Staff at the Maine Public Utilities Commission say regulators should reject all bids received to provide new liquefied natural gas, or LNG, storage in the state. At the same time, Gov. Paul LePage is urging the Maine Public Utilities Commission to go ahead and sign a contract.
Last year the Legislature authorized the use of up to $25 million a year, collected from consumers’ electricity bills, to incentivize new LNG storage capacity. The goal was to stabilize gas supply needed for electricity generation in Maine, particularly in winter months, when demand can drive its price sky-high.
Eleven bids were considered, with plans for massive LNG tanks proposed at various locations in Maine. This week, the Commission’s staff recommended they all be rejected.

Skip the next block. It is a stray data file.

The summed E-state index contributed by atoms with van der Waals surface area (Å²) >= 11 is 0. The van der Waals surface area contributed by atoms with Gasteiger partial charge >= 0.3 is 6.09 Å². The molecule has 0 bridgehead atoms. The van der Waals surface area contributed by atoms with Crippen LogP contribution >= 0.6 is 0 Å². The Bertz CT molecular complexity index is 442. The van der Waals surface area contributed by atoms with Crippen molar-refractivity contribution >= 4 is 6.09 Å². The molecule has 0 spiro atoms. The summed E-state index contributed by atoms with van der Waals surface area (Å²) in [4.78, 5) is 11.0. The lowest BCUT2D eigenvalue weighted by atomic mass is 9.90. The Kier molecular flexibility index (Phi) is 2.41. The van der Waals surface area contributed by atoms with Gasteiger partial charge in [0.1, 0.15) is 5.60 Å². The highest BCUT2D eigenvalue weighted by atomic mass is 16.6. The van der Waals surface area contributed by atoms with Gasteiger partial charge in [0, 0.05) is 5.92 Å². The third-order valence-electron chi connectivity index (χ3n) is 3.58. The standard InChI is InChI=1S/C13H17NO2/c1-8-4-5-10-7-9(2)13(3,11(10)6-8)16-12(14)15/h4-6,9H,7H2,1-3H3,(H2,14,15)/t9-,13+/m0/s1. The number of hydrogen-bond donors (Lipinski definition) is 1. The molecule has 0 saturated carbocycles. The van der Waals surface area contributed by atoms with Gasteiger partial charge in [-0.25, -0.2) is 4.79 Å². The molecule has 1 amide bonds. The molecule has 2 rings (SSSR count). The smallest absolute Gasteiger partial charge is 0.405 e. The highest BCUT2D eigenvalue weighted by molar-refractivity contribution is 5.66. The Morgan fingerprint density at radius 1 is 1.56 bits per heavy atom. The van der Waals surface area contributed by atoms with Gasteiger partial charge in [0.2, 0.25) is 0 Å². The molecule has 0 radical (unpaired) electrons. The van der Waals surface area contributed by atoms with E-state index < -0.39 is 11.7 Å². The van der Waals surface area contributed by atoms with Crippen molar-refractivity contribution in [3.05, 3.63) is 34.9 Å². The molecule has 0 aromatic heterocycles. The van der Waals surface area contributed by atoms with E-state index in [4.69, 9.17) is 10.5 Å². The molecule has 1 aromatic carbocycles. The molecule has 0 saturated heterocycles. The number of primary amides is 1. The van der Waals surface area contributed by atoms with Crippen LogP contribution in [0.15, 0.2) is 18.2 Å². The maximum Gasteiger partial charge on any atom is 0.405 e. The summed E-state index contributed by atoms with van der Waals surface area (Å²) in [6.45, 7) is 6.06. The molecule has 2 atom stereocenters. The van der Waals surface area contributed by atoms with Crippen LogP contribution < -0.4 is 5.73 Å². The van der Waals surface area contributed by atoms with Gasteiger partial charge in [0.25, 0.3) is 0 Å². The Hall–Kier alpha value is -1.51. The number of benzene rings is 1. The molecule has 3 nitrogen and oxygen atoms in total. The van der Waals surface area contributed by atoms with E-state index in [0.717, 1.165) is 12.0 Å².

The report found that none would serve the public interest or were likely to save consumers money. That’s echoed by Tim Schneider, the state’s public advocate.
“When you look at the benefits that they laid out, it’s really just speculating with ratepayer money that this might pay off,” he says.
But also this week, the acting director of LePage’s energy office, Angela Monroe, wrote to the Commission saying a gas storage contract should be approved as a hedge against energy price spikes.
The three-member Commission, which has come under fire from LePage in recent weeks. is likely to decide the matter next month.